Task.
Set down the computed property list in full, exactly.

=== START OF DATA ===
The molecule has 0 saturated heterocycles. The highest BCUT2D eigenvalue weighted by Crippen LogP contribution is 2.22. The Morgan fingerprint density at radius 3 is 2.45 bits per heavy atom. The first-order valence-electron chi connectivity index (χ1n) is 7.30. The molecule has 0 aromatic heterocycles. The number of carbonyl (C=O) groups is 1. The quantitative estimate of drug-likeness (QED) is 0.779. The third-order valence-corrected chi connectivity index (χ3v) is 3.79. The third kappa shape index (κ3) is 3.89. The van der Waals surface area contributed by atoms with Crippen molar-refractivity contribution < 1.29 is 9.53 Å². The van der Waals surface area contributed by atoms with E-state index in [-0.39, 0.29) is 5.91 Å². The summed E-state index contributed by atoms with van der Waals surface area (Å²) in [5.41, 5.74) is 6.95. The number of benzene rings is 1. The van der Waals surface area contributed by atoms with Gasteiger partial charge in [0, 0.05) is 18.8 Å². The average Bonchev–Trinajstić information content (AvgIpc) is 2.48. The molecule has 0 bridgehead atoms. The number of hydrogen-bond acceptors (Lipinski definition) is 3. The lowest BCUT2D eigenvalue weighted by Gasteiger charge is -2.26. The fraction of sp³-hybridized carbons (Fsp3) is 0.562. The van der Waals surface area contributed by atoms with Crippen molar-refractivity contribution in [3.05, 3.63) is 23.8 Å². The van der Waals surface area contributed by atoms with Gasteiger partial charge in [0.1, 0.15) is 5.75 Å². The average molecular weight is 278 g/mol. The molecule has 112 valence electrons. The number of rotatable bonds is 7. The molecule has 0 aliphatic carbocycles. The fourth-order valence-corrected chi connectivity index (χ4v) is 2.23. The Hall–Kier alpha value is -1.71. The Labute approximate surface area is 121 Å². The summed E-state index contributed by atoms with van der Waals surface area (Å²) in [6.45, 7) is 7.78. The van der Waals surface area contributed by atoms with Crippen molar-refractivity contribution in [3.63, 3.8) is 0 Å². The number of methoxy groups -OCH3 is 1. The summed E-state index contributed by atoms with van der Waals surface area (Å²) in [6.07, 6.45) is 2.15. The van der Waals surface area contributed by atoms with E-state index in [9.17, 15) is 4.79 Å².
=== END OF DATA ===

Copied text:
The molecule has 0 saturated heterocycles. The highest BCUT2D eigenvalue weighted by Crippen LogP contribution is 2.22. The Morgan fingerprint density at radius 3 is 2.45 bits per heavy atom. The first-order valence-electron chi connectivity index (χ1n) is 7.30. The molecule has 0 aromatic heterocycles. The number of carbonyl (C=O) groups is 1. The quantitative estimate of drug-likeness (QED) is 0.779. The third-order valence-corrected chi connectivity index (χ3v) is 3.79. The third kappa shape index (κ3) is 3.89. The van der Waals surface area contributed by atoms with Crippen molar-refractivity contribution < 1.29 is 9.53 Å². The van der Waals surface area contributed by atoms with E-state index in [-0.39, 0.29) is 5.91 Å². The summed E-state index contributed by atoms with van der Waals surface area (Å²) in [5.41, 5.74) is 6.95. The number of benzene rings is 1. The van der Waals surface area contributed by atoms with Gasteiger partial charge in [0, 0.05) is 18.8 Å². The average Bonchev–Trinajstić information content (AvgIpc) is 2.48. The molecule has 0 bridgehead atoms. The number of hydrogen-bond acceptors (Lipinski definition) is 3. The lowest BCUT2D eigenvalue weighted by Gasteiger charge is -2.26. The fraction of sp³-hybridized carbons (Fsp3) is 0.562. The van der Waals surface area contributed by atoms with Crippen molar-refractivity contribution in [3.05, 3.63) is 23.8 Å². The van der Waals surface area contributed by atoms with Gasteiger partial charge in [0.1, 0.15) is 5.75 Å². The average molecular weight is 278 g/mol. The molecule has 112 valence electrons. The number of rotatable bonds is 7. The molecule has 0 aliphatic carbocycles. The fourth-order valence-corrected chi connectivity index (χ4v) is 2.23. The Hall–Kier alpha value is -1.71. The Labute approximate surface area is 121 Å². The summed E-state index contributed by atoms with van der Waals surface area (Å²) in [6.45, 7) is 7.78. The van der Waals surface area contributed by atoms with Crippen molar-refractivity contribution in [3.63, 3.8) is 0 Å². The number of methoxy groups -OCH3 is 1. The summed E-state index contributed by atoms with van der Waals surface area (Å²) in [6.07, 6.45) is 2.15. The van der Waals surface area contributed by atoms with E-state index in [9.17, 15) is 4.79 Å².